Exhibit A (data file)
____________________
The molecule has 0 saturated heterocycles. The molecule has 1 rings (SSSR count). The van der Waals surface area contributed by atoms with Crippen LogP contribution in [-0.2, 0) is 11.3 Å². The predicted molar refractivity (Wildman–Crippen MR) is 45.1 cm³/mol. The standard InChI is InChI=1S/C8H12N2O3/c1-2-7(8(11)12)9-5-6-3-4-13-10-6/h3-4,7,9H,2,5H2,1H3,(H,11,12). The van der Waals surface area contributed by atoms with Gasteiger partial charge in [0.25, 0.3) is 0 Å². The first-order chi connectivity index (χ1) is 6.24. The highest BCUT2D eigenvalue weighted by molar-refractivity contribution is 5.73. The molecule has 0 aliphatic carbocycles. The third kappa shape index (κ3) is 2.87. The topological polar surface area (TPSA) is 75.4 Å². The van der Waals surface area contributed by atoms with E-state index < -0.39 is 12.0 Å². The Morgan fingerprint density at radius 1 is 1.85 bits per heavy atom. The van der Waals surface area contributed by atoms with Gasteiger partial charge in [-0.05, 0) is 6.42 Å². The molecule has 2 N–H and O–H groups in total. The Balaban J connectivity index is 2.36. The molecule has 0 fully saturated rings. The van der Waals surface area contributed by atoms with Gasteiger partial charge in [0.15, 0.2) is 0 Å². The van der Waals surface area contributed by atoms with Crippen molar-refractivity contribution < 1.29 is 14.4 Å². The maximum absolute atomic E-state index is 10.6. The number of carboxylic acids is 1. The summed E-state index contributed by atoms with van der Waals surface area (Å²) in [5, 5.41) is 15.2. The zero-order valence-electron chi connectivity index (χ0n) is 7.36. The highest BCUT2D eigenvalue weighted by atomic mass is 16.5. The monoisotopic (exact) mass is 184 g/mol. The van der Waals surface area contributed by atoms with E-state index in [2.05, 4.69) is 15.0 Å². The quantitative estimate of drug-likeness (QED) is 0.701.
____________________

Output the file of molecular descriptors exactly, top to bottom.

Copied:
The molecule has 0 saturated heterocycles. The molecule has 1 rings (SSSR count). The van der Waals surface area contributed by atoms with Crippen LogP contribution in [-0.2, 0) is 11.3 Å². The predicted molar refractivity (Wildman–Crippen MR) is 45.1 cm³/mol. The standard InChI is InChI=1S/C8H12N2O3/c1-2-7(8(11)12)9-5-6-3-4-13-10-6/h3-4,7,9H,2,5H2,1H3,(H,11,12). The van der Waals surface area contributed by atoms with Gasteiger partial charge in [0.25, 0.3) is 0 Å². The first-order chi connectivity index (χ1) is 6.24. The highest BCUT2D eigenvalue weighted by molar-refractivity contribution is 5.73. The molecule has 0 aliphatic carbocycles. The third kappa shape index (κ3) is 2.87. The topological polar surface area (TPSA) is 75.4 Å². The van der Waals surface area contributed by atoms with E-state index < -0.39 is 12.0 Å². The Morgan fingerprint density at radius 1 is 1.85 bits per heavy atom. The van der Waals surface area contributed by atoms with Gasteiger partial charge in [-0.05, 0) is 6.42 Å². The molecule has 2 N–H and O–H groups in total. The Balaban J connectivity index is 2.36. The molecule has 0 fully saturated rings. The van der Waals surface area contributed by atoms with Gasteiger partial charge in [0.15, 0.2) is 0 Å². The van der Waals surface area contributed by atoms with Crippen molar-refractivity contribution < 1.29 is 14.4 Å². The maximum absolute atomic E-state index is 10.6. The number of carboxylic acids is 1. The summed E-state index contributed by atoms with van der Waals surface area (Å²) in [5, 5.41) is 15.2. The zero-order valence-electron chi connectivity index (χ0n) is 7.36. The highest BCUT2D eigenvalue weighted by atomic mass is 16.5. The monoisotopic (exact) mass is 184 g/mol. The van der Waals surface area contributed by atoms with E-state index in [2.05, 4.69) is 15.0 Å². The quantitative estimate of drug-likeness (QED) is 0.701.